Okay. Now you’re here and thank you for clicking. Over the next 4 (just four!) or so of your precious minutes, I’m going to try to shift your fundamental understanding of what sustainability really looks like. There’ll hopefully be something in here for everyone.
The inspiration for this blog comes from the many protests, talks, webinars, seminars and sustainability consulting hours where I’ve had sustainability explained to me. The ideas in this blog are actually very simple, but it’s something that I (and hopefully future you) use every time I think about sustainability.
We, as people with human minds, have no other choice than to split the world around us into distinct categories in order to understand it. Some of the first works of scientific inquiry we do at school is dissecting a frog – splitting it into its component parts in order to understand it better. It works insofar as it allows us to understand better what ‘frog-ness’ means.
The exact same is true for how we begin to look at sustainability. We split it into the TLAs (three-letter acronyms): ESG (environmental, social, governance), CSR (corporate, social, governance), PPP (people, planet, profit) that make up the jargon of just about any sector. We’re going to focus on the common split of sustainability into environmental, social and economic categories and how they are often viewed wrong, and how a shift in how you look at them can help you think about sustainability.
If we look at the Google Image results for “social environmental and economic sustainability” we can see the age-old Venn diagram of three, equally sized, spheres which signals to us that these are equally weighted, slightly intersecting components of sustainability.
This gets a big fat NO from me and anyone who’s looked at sustainability at depth because it doesn’t get close to the reality of how these three ‘pillars’ of sustainability interact.
Here’s three reasons why the visualisations above are wrong:
It shows that the economy, the society and the natural environment are of equal size and importance for sustainability
It shows that the spheres only somewhat interconnect (and in the bottom-middle case in the figure above, don’t intersect at all).
The large part of each of these systems exist in isolation from each other which is inextricably wrong. This also makes it look like these spheres can exist without each other.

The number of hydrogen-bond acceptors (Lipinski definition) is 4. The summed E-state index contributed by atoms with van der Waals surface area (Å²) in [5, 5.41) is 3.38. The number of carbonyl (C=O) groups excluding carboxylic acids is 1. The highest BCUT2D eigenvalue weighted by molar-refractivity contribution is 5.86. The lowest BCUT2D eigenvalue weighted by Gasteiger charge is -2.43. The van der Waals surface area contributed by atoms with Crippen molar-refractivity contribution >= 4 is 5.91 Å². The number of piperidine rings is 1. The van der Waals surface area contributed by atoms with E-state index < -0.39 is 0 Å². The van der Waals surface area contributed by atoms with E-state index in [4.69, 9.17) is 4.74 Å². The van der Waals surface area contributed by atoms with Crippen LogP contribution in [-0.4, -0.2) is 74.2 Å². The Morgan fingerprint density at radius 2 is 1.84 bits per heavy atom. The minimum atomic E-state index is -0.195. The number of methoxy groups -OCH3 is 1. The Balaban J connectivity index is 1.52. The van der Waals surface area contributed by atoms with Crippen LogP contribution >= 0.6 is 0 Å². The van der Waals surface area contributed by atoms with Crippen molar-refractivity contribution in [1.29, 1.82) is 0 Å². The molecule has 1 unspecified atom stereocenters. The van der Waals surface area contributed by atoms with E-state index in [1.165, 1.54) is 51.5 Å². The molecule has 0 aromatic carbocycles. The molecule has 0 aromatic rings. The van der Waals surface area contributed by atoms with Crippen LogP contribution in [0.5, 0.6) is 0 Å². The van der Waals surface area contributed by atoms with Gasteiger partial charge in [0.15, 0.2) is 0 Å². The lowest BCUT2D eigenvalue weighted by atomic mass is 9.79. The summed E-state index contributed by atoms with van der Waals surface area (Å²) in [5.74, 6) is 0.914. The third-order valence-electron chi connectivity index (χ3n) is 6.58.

Now to a better framing of these three spheres. Below we have a visualisation that better fits the reality of the world that we live in.
Here’s three reasons why the visualisation above is better:
The economy, society and nature are not equal and never will be. We cannot see clearly from our limited human perspective – we wake up in concrete boxes, get in our metal boxes to sit in another concrete box for 8 hours, get back in our metal boxes to our personal concrete boxes in order to rest and occasionally get in a longer metal box that flies to enjoy ourselves. When we look at it from this perspective of course we’re going to be prone to mistakes when it comes to recognising the true proportion of things. We’re the centre of our worlds but not the centre of the world.
The economy, society and nature don’t just interconnect, but are subsets of each other and are interdependent. The economy exists only within (and never outside) the society that made it up, human society exists only with nature and not outside it and nature can exist on its own without the others. As much as we like to think that we are gods, we are merely a subset of a wider nature, a little circle next to penguins, ants and mushrooms’ with no more authority in nature’s order of things.
This also tells us a lot about the fragility of each of these three systems. If the economy is on its knees (because a group of American blokes decided to take excessive risks in 2008 or a flu-like virus starts killing all the old people in rich economies in 2019), society will still function just fine like it has for the last 10,000 years (apart from some very upset billionaires) and nature will probably be better off. If society implodes because a certain trembling Russian decides to push a big red button, nature will recover even if every last one of us is obliterated. But if nature is on its knees, so is our society and economy, and without society, the made up laws of economics will cease to be. The economy, whatever the news likes to tell you, is wild and fragile if you look at it relative to the other spheres.
The economy needs nature but nature does not need the economy.
We make mistakes (like destroying half of our regions biodiversity) as people and communities because we don’t see the world in the correct way. Shifts such as this towards seeing how systems actually exist and depend on each other can help us all make the critical decisions that make up our personal and collective impact.
Further watching: Triple bottom line (3 pillars): sustainability in business | Sustainability Illustrated – A great illustration of the three spheres of the economy.
Further listening: ‘Only Connect…’ |The Reith Lectures | Edmund Leach – A Runaway World – this podcast has been my mantra for the last year and speaks some deep truths of our society and the nature of things.
Further watching: – How language shapes the way we think | Lera Boroditsky – One of the biggest squeezes on how we interpret the world around us is language. In this Ted Talk, Lera Boroditsky explains how the categories we use to break things down and thus interpret them can distort even our most fundamental senses from our sense of direction to how we see and understand colours.
Future Shift is a sustainability consulting firm using technology and science-driven sustainability to redesign sustainability for businesses.